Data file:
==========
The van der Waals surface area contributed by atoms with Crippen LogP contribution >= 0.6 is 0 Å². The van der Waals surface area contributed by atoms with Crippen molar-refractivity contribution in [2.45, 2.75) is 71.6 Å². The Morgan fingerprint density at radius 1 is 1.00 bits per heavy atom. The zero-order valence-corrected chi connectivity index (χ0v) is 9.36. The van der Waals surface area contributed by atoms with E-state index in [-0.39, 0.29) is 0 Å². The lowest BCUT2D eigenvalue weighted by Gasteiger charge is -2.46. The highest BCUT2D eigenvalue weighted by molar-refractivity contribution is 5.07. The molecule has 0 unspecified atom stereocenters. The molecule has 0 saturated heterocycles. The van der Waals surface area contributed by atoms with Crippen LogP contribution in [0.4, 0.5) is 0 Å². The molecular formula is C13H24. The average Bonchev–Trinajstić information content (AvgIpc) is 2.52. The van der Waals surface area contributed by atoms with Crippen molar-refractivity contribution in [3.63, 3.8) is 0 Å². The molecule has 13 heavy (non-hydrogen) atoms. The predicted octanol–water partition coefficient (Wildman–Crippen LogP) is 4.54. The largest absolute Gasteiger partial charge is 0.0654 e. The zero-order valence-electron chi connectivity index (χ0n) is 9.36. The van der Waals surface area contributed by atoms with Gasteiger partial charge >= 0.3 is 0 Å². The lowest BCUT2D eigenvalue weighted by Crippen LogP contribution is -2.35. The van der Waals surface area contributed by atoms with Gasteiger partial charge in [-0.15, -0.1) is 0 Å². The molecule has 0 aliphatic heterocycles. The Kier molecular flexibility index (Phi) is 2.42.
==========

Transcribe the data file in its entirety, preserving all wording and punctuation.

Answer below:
The van der Waals surface area contributed by atoms with Crippen LogP contribution >= 0.6 is 0 Å². The van der Waals surface area contributed by atoms with Crippen molar-refractivity contribution in [2.45, 2.75) is 71.6 Å². The Morgan fingerprint density at radius 1 is 1.00 bits per heavy atom. The zero-order valence-corrected chi connectivity index (χ0v) is 9.36. The van der Waals surface area contributed by atoms with E-state index in [-0.39, 0.29) is 0 Å². The lowest BCUT2D eigenvalue weighted by Gasteiger charge is -2.46. The highest BCUT2D eigenvalue weighted by molar-refractivity contribution is 5.07. The molecule has 0 unspecified atom stereocenters. The molecule has 0 saturated heterocycles. The van der Waals surface area contributed by atoms with Crippen LogP contribution in [0.4, 0.5) is 0 Å². The molecular formula is C13H24. The average Bonchev–Trinajstić information content (AvgIpc) is 2.52. The van der Waals surface area contributed by atoms with Crippen molar-refractivity contribution in [3.63, 3.8) is 0 Å². The molecule has 13 heavy (non-hydrogen) atoms. The predicted octanol–water partition coefficient (Wildman–Crippen LogP) is 4.54. The largest absolute Gasteiger partial charge is 0.0654 e. The zero-order valence-electron chi connectivity index (χ0n) is 9.36. The van der Waals surface area contributed by atoms with Gasteiger partial charge >= 0.3 is 0 Å². The lowest BCUT2D eigenvalue weighted by Crippen LogP contribution is -2.35. The van der Waals surface area contributed by atoms with Gasteiger partial charge in [-0.15, -0.1) is 0 Å². The molecule has 0 aliphatic heterocycles. The Kier molecular flexibility index (Phi) is 2.42.